Themes and Meanings
Love and death are pervasive themes in American fiction, and both of these elements permeate “White Angel.” Michael Cunningham based this story on newspaper reports of an actual event that occurred near Cincinnati in 1965. The Morrow house is close to a graveyard, which becomes a symbol of both death and love. The graveyard is where Carlton first makes love to his girlfriend and where he and his brother smoke the pot and drink the whiskey that help unite them in an unusually close fraternal bond.
Death hovers over the story from start to finish. In its third paragraph, the narrator reveals that Carlton is going to die, although the means of his death is withheld until near the end of the story. Isabel Morrow suffered the loss of her first husband, who was killed in action during World War II. She has also given birth to stillborn babies or has lost children in their first days of life.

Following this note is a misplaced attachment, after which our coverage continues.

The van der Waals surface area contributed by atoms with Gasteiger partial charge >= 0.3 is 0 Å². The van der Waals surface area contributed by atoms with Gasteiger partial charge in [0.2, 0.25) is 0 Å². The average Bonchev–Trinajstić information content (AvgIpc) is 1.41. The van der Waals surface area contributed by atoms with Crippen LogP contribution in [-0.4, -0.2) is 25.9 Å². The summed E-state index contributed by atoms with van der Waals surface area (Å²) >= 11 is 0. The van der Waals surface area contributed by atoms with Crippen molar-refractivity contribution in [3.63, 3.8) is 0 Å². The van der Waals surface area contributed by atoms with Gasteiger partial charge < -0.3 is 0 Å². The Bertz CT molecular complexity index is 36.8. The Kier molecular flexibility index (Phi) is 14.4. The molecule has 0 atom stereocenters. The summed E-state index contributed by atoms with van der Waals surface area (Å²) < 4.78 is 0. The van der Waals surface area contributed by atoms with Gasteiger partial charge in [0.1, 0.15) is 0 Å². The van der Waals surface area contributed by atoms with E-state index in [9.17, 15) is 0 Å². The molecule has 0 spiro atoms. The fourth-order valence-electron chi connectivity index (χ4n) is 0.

The love theme in “White Angel” is less pervasive than the death theme, although the close relationship between Carlton and Bobby is clearly one of fraternal love, with Carlton acting almost parentally toward his younger sibling. Cunningham also makes clear that Isabel loves Carlton unconditionally, even though his actions perplex her. On one level, he does things such as track mud through the house. On another, more serious level, Isabel fears he is leading a secret life that she correctly assumes is related to his involvement with drugs.
The boys’ father attempts to remain the neutral parent. He views his sons as living examples of genetic continuity. They will preserve the family name. His hard work in assembling a grandfather clock from a kit is his nod to future generations. He wants to have something tangible to pass on to his heirs. When he is drawn into the conflict between Isabel and Carlton after Carlton tracks mud into the house, he suggests a practical solution that will put the matter to rest, something Isabel is too irritated to do.
Cunningham deals skillfully with the two major themes that pervade “White Angel.” He interweaves them and uses the theme of fraternal love to project the irony of Carlton’s assuming the role of surrogate parent, even though what he teaches Bobby is far from what conventional parents would teach a child.